Clackamas president reports state of the college
During his virtual state-of-the-college address Jan. 29, Clackamas Community College President Tim Cook talked a lot about adjustments at the college due to the COVID-19 pandemic. But he also discussed what the college might look like post-COVID, predicting an increase in enrollment.
Presently and perhaps not surprisingly, enrollment is down.
"2020 was a year like no other," Cook said. "As president of a college with 25,000 students and nearly 1,000 employees, I saw the damage COVID-19, police violence, civil unrest, wildfires and November's elections had on our community."
Cook said prior to the onset of the pandemic, many CCC students were already struggling financially, and the COVID-19 crisis has exacerbated their situations. He noted also that some students who were feeling anxious about the state of the world simply were not interested in taking online classes. Furthermore, some families have young students learning remotely or have increased work hours in the service industry.
All of this led to the significant drop in enrollment. But during his presentation, Cook didn't dwell there. Rather, he quickly moved on to the many positives that came out of the last year.
Shift to online learning
Upon Gov. Kate Brown's March 1 announcement mandating online learning for the rest of the academic year, the college made a swift shift, bringing many classes online right away.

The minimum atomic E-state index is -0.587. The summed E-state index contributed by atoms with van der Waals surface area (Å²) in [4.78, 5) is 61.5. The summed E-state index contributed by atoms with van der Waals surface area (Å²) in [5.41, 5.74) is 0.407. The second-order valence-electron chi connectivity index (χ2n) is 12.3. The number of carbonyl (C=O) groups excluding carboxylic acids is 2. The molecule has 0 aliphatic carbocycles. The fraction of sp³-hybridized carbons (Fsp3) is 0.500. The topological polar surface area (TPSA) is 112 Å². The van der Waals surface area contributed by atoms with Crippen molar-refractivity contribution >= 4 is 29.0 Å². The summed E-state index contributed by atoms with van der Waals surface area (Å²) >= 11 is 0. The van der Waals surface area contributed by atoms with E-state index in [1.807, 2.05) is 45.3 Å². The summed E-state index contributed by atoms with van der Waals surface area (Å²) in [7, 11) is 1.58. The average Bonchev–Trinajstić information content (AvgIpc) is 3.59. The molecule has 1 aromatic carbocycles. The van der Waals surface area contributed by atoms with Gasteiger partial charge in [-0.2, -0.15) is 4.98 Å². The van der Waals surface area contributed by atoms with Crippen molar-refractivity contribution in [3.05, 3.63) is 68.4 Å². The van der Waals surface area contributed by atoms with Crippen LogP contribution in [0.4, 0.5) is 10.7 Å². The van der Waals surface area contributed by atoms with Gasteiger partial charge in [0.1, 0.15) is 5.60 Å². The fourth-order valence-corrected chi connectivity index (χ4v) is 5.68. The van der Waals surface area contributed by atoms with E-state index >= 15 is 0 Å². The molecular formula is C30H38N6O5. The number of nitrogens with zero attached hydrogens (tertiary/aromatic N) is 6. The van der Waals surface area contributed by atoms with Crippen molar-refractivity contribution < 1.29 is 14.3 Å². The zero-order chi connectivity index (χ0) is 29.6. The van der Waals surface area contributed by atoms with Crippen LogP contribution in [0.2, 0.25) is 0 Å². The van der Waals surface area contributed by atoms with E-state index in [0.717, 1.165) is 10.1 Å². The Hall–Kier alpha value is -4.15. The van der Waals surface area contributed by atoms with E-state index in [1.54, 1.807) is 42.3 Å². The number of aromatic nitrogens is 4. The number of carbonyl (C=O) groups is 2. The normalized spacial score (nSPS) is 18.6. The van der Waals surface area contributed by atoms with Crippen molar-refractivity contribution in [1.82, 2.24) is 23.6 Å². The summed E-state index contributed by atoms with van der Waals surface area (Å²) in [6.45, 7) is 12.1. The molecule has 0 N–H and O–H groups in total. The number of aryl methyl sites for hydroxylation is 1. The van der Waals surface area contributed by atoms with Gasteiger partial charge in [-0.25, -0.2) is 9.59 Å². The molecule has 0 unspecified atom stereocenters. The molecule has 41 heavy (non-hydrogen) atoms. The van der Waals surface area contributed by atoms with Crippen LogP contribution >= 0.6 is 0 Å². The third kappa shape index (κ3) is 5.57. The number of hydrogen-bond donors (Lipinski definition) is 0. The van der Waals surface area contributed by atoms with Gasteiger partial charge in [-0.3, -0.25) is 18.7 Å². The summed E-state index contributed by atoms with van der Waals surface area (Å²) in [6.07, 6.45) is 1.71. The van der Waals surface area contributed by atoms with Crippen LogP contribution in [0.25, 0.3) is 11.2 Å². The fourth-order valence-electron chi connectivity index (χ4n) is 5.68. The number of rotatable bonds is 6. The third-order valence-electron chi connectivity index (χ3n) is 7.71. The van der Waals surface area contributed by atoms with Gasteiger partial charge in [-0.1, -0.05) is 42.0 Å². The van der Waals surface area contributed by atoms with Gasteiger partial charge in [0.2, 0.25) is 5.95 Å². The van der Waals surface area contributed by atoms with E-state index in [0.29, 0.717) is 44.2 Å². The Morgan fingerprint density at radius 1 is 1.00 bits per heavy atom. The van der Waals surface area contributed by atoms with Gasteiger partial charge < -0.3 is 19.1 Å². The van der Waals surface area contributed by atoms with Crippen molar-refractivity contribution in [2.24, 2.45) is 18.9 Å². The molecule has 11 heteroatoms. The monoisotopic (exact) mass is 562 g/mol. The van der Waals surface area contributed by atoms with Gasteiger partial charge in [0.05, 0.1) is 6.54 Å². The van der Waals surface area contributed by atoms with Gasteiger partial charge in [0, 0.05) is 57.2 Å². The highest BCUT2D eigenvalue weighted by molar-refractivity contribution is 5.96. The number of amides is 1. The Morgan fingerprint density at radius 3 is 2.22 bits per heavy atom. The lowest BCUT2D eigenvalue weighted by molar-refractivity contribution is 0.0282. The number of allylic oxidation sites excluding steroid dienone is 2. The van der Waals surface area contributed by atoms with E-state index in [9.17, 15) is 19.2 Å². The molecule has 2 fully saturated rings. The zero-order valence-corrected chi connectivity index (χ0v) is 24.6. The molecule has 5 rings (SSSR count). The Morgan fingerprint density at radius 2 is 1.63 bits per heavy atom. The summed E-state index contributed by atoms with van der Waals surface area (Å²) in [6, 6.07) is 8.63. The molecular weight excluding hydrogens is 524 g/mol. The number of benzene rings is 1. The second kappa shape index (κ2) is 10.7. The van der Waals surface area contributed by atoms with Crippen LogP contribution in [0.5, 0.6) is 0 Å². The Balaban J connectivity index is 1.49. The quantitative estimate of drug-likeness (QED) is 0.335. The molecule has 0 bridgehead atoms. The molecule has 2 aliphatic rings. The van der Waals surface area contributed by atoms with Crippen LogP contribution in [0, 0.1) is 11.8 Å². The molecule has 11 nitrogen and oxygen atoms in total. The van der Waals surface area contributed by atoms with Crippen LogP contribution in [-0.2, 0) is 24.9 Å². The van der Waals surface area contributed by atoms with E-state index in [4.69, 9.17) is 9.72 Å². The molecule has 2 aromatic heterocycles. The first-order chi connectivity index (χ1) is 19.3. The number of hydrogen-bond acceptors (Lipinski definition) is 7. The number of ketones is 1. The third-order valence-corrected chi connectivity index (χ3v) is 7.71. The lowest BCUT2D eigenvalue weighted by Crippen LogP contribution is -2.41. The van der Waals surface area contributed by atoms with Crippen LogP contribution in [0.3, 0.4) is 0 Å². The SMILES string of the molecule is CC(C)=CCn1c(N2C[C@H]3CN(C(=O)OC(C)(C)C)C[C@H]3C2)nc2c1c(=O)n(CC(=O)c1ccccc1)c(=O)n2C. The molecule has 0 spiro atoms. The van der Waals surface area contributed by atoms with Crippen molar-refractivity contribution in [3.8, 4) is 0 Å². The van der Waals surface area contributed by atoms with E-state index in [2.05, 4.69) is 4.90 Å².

By fall term, the college offered 913 online or hybrid courses and just 152 in-person courses, compared to 173 online/hybrid courses and 1,153 in-person courses in fall 2019.
Cook said the innovation of instructors and college staff to make the shift happen was "beyond impressive" and involved Zoom trainings, recording videos for students and more.
The advising team served nearly 5,000 students since March 16, representing a 6% increase in unique students served over the prior year's same timeframe.
The Associated Student Government also stepped up, working with the college's foundation to loan out free Chromebooks and Dell laptops to students. The ASG has also been handing out free food boxes each week and continuing other programs.
Not only did classes move online, but events and activities also had to make the change. The English department moved the Compose writing conference online and quickly sold out. The annual in-service was held online, and Cook said the college may consider keeping this event virtual or hybrid as it allows access for more people to participate. Cook said other online events included the all-staff recognition awards, the retiree union connection event and department events such as art exhibits and music concerts.
But one event did not go virtual.
"We surveyed our 2020 grads and asked them if they'd prefer for graduation an online ceremony or if they wanted to wait until next year to celebrate," Cook said. "And they told us clearly, they did not want either of those things."
Instead, the college held a drive-thru graduation ceremony, where students could get out of their cars to have their names called and walk across the stage.
In 2020, the college awarded 1,207 degrees and certificates, 244 GEDs and 11 adult high school diplomas.
Scholarships, grants and relief